The problem with Scandrick was not that he was out of position or got beat a lot.  As we watched the film, it was apparent Scandrick’s speed and quickness allowed him to cover well, but, for whatever reason, he got outplayed once the ball was in the air.

Thus, his number one offseason priority may be working to get his head turned around in coverage to locate the ball, then subsequently using his athleticism to make a play.

Run Defense:  B-

Scandrick is slight of frame, but he doesn’t get manhandled in the run game.  He actually recorded three more tackles than Jenkins  This number could be inflated, however, because Scandrick lined up closer to the ball-carrier and also gave up a significant number of completions where he was able to immediately make a tackle.

Still, Scandrick had a lower percentage of missed tackles than Jenkins.  Tackling from the nickel position is generally more difficult than it is for a cornerback lined up out wide because a nickel cornerback is in the open field and does not have the ability to utilize the sideline as an extra defender.

Final Cornerback Rankings

1.  Mike Jenkins:  89.8 (A-)

2.  Terence Newman:  88.2 (B+)

Orlando Scandrick may have competition in 2010, perhaps from Javier Arenas.

3.  Orlando Scandrick:  76.6 (C)

So where do the Cowboys go from here concerning the cornerback position?  It is obvious they are highly talented on the outside with Newman and Jenkins, but should they upgrade the nickel spot?

In our opinion, Scandrick has the ability to significantly improve his performance in 2010.  It is quite apparent that he is very close to taking that next step.  The most important aspect of his success will be gaining experience.  With experience comes knowledge, and with knowledge comes success.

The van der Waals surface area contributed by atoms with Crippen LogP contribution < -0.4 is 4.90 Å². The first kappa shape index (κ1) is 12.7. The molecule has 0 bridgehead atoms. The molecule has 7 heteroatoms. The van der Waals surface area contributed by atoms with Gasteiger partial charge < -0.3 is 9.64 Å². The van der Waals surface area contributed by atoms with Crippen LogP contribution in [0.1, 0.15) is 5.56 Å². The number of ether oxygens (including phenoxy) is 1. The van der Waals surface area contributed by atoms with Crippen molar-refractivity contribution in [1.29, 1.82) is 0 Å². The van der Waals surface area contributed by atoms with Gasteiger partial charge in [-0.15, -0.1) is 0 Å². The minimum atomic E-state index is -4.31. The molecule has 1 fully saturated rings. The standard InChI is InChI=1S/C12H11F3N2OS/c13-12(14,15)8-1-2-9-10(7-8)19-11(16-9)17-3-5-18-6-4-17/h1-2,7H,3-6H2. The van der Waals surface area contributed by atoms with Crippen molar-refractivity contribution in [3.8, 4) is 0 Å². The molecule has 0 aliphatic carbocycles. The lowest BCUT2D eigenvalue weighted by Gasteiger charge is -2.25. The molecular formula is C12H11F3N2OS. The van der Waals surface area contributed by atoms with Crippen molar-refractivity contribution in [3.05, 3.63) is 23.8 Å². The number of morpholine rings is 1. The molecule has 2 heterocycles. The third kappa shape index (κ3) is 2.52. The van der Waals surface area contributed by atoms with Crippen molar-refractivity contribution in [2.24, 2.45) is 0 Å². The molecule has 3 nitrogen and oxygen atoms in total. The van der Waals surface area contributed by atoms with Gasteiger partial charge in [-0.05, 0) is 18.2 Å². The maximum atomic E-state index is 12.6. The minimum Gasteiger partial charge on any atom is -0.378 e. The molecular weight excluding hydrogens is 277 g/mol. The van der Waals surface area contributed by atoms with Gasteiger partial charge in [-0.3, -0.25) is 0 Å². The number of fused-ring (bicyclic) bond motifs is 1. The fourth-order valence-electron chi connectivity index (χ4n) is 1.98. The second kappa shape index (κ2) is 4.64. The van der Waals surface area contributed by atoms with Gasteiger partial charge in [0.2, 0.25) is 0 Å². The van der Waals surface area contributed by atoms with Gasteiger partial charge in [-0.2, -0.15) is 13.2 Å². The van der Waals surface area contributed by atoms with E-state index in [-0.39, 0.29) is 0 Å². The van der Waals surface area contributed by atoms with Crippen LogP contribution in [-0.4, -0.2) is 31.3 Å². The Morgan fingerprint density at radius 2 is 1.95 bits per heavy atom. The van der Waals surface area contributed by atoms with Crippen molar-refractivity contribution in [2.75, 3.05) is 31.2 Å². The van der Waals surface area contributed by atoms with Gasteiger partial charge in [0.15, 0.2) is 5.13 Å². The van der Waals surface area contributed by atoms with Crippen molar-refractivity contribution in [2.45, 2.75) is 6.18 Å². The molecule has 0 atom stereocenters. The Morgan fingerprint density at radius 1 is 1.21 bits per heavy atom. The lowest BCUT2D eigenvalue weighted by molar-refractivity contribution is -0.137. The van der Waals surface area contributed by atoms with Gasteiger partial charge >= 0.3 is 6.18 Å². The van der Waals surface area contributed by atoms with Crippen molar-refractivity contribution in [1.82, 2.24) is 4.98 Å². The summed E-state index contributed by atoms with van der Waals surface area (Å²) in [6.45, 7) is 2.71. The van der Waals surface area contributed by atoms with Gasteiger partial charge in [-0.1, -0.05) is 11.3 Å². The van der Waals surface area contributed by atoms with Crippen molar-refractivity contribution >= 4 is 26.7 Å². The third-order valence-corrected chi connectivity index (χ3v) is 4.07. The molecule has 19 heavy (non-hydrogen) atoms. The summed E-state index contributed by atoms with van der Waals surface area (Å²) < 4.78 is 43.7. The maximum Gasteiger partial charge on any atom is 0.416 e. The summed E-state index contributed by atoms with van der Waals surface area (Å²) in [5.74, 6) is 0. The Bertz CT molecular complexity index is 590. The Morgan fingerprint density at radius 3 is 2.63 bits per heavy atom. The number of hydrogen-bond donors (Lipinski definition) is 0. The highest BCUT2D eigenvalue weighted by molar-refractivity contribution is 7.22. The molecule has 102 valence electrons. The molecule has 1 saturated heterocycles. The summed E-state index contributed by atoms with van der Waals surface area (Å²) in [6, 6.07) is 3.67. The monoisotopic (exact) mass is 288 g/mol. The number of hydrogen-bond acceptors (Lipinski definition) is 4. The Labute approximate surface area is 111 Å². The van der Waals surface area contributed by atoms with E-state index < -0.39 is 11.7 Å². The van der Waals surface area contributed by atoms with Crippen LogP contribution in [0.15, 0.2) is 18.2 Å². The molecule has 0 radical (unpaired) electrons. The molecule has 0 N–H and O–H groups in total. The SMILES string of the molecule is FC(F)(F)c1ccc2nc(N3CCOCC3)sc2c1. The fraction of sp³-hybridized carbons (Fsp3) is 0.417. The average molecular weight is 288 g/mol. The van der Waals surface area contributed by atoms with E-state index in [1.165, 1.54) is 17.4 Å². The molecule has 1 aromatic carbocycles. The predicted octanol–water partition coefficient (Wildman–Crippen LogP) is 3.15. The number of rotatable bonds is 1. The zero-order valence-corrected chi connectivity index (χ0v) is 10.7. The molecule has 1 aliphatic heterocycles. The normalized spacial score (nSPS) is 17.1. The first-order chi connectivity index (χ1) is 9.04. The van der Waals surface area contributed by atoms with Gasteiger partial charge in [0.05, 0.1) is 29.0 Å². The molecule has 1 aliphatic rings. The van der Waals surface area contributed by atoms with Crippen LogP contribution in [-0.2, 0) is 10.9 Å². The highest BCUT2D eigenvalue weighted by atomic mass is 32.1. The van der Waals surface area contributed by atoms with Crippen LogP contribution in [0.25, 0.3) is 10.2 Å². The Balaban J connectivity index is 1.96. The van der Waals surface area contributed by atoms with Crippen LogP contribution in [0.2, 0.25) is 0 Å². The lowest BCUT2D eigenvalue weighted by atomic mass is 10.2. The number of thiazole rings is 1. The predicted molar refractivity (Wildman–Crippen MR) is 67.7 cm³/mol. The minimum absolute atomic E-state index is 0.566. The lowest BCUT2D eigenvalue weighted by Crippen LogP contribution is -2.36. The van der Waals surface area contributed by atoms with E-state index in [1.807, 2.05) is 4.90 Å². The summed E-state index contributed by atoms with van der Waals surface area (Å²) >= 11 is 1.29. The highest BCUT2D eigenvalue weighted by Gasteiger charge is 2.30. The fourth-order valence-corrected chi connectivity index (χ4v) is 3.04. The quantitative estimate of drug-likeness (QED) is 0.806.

Sometimes it appeared as though Scandrick was a bit hesitant on the field in ’09, and the knowledge he will gain from more experience will allow him to “stop thinking” and let his natural ability take over.  There is no doubt that he has the requisite talent to be an incredible cover corner.

We could also see the Cowboys addressing the position during the middle or late rounds of the draft.  One player we are very high on is Alabama CB Javier Arenas.  Arenas primary role in Dallas would be as a return man, but he could also push Scandrick for the nickel spot.  Perhaps a little competition is just what Orlando needs to thrive in 2010.

March 11, 2010 Posted by | --- "Grading the 'Boys", Film Study/Stats, Miscellaneous | , , , , , , , , , , | 7 Comments

Grading the ‘Boys, Part III: Running Backs

In Parts I and II of our “Grading the ‘Boys” Series, we analyzed the efficiency of six Cowboys’ offensive linemen in both run blocking and pass protection.  In doing so, we attempted to isolate one component of the offense as effectively as possible to determine the worth of individual players.

In reality, of course, offenses are holistic systems.  The productivity of each position indirectly affects the ability of players at each other position to properly perform.  In the running game, the success of linemen is affected greatly by the talent level of the running backs, and vice versa.

In Part III of our “Grading the ‘Boys” Series, we will study the productivity of Marion Barber, Felix Jones, and Tashard Choice.  These three players all contributed in different ways and in distinct situations, so we will keep this in mind when analyzing the statistics we gathered from our film study.